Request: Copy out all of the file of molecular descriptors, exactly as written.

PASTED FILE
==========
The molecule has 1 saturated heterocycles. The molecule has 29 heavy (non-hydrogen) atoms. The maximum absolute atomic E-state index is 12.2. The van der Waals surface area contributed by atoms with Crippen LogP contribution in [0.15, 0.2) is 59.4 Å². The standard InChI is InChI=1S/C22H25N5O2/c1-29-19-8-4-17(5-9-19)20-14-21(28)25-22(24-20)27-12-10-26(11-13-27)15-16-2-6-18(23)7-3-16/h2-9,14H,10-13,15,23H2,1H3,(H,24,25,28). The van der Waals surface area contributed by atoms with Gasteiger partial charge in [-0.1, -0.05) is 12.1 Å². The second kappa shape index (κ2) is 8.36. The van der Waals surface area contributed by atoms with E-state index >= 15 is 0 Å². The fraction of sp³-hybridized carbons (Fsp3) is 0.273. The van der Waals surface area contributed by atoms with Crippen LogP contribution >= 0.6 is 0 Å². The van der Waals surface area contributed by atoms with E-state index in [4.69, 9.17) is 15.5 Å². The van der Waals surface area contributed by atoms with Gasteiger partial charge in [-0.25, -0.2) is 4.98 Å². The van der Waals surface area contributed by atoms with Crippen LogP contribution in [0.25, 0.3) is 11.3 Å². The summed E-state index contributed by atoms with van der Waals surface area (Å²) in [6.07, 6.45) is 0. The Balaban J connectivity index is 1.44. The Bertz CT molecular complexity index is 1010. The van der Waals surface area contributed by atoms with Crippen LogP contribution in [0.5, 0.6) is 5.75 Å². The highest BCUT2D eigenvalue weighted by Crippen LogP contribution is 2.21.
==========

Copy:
The molecule has 1 saturated heterocycles. The molecule has 29 heavy (non-hydrogen) atoms. The maximum absolute atomic E-state index is 12.2. The van der Waals surface area contributed by atoms with Crippen LogP contribution in [0.15, 0.2) is 59.4 Å². The standard InChI is InChI=1S/C22H25N5O2/c1-29-19-8-4-17(5-9-19)20-14-21(28)25-22(24-20)27-12-10-26(11-13-27)15-16-2-6-18(23)7-3-16/h2-9,14H,10-13,15,23H2,1H3,(H,24,25,28). The van der Waals surface area contributed by atoms with Gasteiger partial charge in [-0.1, -0.05) is 12.1 Å². The second kappa shape index (κ2) is 8.36. The van der Waals surface area contributed by atoms with E-state index >= 15 is 0 Å². The fraction of sp³-hybridized carbons (Fsp3) is 0.273. The van der Waals surface area contributed by atoms with Crippen LogP contribution >= 0.6 is 0 Å². The van der Waals surface area contributed by atoms with E-state index in [4.69, 9.17) is 15.5 Å². The van der Waals surface area contributed by atoms with Gasteiger partial charge in [-0.25, -0.2) is 4.98 Å². The van der Waals surface area contributed by atoms with Crippen LogP contribution in [0.25, 0.3) is 11.3 Å². The summed E-state index contributed by atoms with van der Waals surface area (Å²) in [6.07, 6.45) is 0. The Balaban J connectivity index is 1.44. The Bertz CT molecular complexity index is 1010. The van der Waals surface area contributed by atoms with Crippen LogP contribution in [0.5, 0.6) is 5.75 Å². The highest BCUT2D eigenvalue weighted by Crippen LogP contribution is 2.21.